Save Your PubMed Searches Using MY NCBI

A common question at the reference desk is: "How do I save my PubMed search?"  PubMed’s My NCBI feature makes it very easy to save and rerun your searches at a later date.  Simply click the “Save Search” link next to the ‘Go’ button. PubMed will prompt you to log in to your My NCBI account (or create a new account) and save your search. At a later date you can log in to see what is new for your saved search. My NCBI also allows you to set up automatic emails, create RSS feeds, and store regularly used filters.

Limit By Funding Support in PubMed

Did you know that you can search PubMed for articles receiving NIH and other types of funding support?  To limit your search by funding support: Click the Limits button in PubMed.  Under "Type of Article," select the type of funding support you are searching for.  Options include: "Research Support, N.I.H., Extramural," "Research Support, N.I.H., Intramural," and "Research Support, Non-U.S. Gov’t".  Alternatively, to search for all articles receiving NIH support you can copy and paste a special NIH search strategy (containing all the NIH grant codes and institute acronyms) listed here into your PubMed search box.   

LWW Journal Legacy Archive

The library has added an exciting new collection to our e-journal backfiles.  Mount Sinai now has access to the Lippincott Williams & Wilkins Journal Legacy Archive, which covers 200 biomedical journals full-text back to volume one through 1999.  This collection completes the library’s online holdings for many key journals, giving us a full run from volume one-present!  Highlights include:

Academic Medicine - back to 1926
American Journal of Physical Medicine and Rehabilitation – back to 1922
Anesthesiology - back to 1940
Journal of Hypertension – back to 1983
Journal of the American Academy of Child and Adolescent Psychiatry - back to 1962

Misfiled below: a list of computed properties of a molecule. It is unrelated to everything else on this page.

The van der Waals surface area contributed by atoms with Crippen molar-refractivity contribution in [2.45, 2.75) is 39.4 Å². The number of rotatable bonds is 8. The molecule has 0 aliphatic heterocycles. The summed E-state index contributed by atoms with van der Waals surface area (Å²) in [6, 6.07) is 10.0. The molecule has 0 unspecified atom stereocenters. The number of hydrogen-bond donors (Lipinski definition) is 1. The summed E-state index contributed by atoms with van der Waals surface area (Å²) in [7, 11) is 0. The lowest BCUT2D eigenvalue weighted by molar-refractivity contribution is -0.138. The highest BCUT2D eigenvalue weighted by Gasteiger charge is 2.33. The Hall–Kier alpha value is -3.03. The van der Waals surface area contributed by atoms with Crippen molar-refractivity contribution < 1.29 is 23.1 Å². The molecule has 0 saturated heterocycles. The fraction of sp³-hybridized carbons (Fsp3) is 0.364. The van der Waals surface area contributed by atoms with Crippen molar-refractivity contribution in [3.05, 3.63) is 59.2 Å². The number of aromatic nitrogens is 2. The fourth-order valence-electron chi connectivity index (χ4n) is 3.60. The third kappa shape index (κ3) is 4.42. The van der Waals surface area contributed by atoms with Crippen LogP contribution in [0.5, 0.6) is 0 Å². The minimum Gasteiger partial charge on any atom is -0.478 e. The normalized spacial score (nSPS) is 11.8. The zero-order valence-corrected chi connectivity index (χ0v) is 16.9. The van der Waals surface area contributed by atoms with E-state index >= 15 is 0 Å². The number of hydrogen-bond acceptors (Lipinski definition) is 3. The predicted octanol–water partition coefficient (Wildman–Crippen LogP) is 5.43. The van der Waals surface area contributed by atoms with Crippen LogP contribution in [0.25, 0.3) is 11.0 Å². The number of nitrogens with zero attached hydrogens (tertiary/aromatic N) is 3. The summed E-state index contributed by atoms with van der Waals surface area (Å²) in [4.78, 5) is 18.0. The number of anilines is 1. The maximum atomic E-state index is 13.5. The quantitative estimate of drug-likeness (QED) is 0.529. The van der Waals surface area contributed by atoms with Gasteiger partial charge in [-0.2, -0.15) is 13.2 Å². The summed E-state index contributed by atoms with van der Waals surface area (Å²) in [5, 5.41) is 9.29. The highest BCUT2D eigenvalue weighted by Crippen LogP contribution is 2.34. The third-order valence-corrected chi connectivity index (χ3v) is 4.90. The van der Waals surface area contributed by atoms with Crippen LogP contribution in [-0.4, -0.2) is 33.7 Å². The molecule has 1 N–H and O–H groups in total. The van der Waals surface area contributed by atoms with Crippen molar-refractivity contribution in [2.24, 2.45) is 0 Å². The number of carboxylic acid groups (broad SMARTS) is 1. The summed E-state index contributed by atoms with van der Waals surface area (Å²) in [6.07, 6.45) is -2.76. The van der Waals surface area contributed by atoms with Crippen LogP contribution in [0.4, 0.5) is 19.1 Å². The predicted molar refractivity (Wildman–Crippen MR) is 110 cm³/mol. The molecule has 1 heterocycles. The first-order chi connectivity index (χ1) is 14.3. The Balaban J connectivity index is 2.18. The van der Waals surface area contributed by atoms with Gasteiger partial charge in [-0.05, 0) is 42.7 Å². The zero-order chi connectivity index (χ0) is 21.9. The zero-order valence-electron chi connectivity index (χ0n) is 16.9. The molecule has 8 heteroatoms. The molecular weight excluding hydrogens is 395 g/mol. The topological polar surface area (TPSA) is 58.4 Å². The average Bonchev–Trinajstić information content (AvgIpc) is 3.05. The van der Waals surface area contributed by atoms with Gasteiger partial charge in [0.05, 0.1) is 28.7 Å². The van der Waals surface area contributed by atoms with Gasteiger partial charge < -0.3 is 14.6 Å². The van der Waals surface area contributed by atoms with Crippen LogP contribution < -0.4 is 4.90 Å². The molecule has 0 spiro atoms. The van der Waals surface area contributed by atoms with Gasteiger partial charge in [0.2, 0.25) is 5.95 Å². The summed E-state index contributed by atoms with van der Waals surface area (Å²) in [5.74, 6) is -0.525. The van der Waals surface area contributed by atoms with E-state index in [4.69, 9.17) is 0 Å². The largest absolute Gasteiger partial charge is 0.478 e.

Journal of Occupational and Environmental Medicine - back to 1959
Obstetrics & Gynecology – back to 1953
Transplantation -
back to 1960

Access these journals from the Library’s list of ejournals.  Note: the publisher is still loading some of the earliest issues. 

 

New: EndNote Web

Institutions (like us) who subscribe to ISI’s Web of Knowledge platform now have free access to ISI’s new reference management service, EndNote Web.  EndNote Web is described as a web-based version of EndNote — it lets you save and organize your references online and write papers in MS Word.  EndNote Web was designed to work closely with Web of Knowledge databases like Web of Science — so you can save references directly to your EndNote Web account from a Web of Science search.  Free sign-up is required.  If you already have a Web of Knowledge login (for saving searches etc), you can use the same login credentials for EndNote Web. 

The Down Side: So far, Levy librarians have encountered several problems logging in, creating folders, and importing references to EndNote Web.  Unless you’re a frequent Web of Science user, we still think RefWorks, a more comprehensive web-based reference manager licensed by the Library, is preferred over EndNote Web (especially until the kinks are ironed out).  However, if you’re using EndNote Web, we’d be interested to hear from you, please drop us a line.